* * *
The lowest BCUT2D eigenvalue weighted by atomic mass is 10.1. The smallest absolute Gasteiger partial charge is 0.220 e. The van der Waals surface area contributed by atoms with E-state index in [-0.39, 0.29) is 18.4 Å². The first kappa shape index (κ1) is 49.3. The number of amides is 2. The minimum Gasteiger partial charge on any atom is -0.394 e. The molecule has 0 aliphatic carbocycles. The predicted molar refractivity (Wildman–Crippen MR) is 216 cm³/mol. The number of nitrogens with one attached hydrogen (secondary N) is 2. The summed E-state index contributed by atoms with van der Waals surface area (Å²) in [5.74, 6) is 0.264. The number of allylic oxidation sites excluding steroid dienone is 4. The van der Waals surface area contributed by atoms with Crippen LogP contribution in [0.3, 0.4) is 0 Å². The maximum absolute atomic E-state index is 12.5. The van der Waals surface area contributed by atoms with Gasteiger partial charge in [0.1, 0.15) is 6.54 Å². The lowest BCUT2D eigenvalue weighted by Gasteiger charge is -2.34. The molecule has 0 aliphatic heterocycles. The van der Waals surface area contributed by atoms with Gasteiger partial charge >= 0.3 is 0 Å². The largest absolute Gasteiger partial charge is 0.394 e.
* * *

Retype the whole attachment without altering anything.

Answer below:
The lowest BCUT2D eigenvalue weighted by atomic mass is 10.1. The smallest absolute Gasteiger partial charge is 0.220 e. The van der Waals surface area contributed by atoms with E-state index in [-0.39, 0.29) is 18.4 Å². The first kappa shape index (κ1) is 49.3. The number of amides is 2. The minimum Gasteiger partial charge on any atom is -0.394 e. The molecule has 0 aliphatic carbocycles. The predicted molar refractivity (Wildman–Crippen MR) is 216 cm³/mol. The number of nitrogens with one attached hydrogen (secondary N) is 2. The summed E-state index contributed by atoms with van der Waals surface area (Å²) in [5.74, 6) is 0.264. The number of allylic oxidation sites excluding steroid dienone is 4. The van der Waals surface area contributed by atoms with Crippen LogP contribution in [0.3, 0.4) is 0 Å². The maximum absolute atomic E-state index is 12.5. The van der Waals surface area contributed by atoms with Gasteiger partial charge in [0.1, 0.15) is 6.54 Å². The lowest BCUT2D eigenvalue weighted by Gasteiger charge is -2.34. The molecule has 0 aliphatic heterocycles. The van der Waals surface area contributed by atoms with Gasteiger partial charge >= 0.3 is 0 Å². The largest absolute Gasteiger partial charge is 0.394 e.